The professional development enabled administrators to understand the structural changes that were needed. SCCMI led to significant shifts in the ways districts and schools supported high quality mathematics teaching and learning. A majority of the districts established District Mathematics Leadership Teams; collaboration time among mathematics teachers increased in all districts, and that collaboration time was more productive. The amount of mathematics professional development was significantly more than before.
The coaching was almost universally viewed as a crucial component of the Initiative. In later years, some districts assigned internal district coaches who developed their capacity through SCCMI professional development and support. The average number of minutes spent on mathematics instruction increased. Most districts began to use common assessments across classrooms, and most began using CCSS-M aligned instructional materials. More than 80% of teacher leaders agreed that they had developed as school mathematics leaders, improved their abilities to lead collaborative sessions, and had increased their understanding of the CCSS-M and confidence as teacher leaders (Teacher Leader Survey Brief, 153006).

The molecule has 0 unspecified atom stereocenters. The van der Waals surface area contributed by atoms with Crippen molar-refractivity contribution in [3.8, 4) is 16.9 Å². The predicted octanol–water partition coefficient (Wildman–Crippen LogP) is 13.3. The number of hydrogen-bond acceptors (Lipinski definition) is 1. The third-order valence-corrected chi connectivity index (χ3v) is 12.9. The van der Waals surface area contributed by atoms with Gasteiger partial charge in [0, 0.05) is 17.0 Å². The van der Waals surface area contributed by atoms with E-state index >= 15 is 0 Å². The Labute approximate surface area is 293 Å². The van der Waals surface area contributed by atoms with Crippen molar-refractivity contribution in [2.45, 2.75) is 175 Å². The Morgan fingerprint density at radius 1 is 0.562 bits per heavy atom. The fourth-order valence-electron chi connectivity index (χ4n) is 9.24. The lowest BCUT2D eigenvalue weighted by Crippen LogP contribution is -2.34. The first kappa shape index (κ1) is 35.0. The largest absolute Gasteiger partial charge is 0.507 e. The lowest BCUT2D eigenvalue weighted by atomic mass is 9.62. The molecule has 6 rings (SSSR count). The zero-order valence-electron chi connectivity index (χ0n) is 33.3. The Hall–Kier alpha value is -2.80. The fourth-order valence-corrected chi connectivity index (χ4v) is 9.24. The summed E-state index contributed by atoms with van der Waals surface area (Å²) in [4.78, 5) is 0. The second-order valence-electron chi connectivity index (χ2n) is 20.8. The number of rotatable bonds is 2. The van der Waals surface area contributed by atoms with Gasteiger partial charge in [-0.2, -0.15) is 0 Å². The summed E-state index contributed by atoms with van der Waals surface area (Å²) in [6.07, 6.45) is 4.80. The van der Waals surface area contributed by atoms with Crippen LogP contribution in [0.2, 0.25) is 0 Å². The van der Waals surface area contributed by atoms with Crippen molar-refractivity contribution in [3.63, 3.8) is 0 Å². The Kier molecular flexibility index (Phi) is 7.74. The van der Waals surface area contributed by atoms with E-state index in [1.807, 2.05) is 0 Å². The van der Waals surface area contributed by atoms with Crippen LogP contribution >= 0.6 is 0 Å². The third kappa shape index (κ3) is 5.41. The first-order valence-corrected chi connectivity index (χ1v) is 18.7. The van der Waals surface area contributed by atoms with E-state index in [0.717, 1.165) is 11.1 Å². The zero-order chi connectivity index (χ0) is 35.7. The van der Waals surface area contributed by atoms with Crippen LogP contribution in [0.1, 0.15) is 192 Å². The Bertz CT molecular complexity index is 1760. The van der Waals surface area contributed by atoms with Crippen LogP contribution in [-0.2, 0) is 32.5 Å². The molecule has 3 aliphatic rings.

“[There has been] significant change in the quality of time spent in collaboration. The conversations used to be about which lesson from the text to do on which day. Now these conversations focus on what students said during the previous lesson and how that will help them as they look forward in planning. Formative assessment data is discussed and very specific plans in responding to the data are drawn up” (Administrator, Administrator Survey Brief 030213, page 24).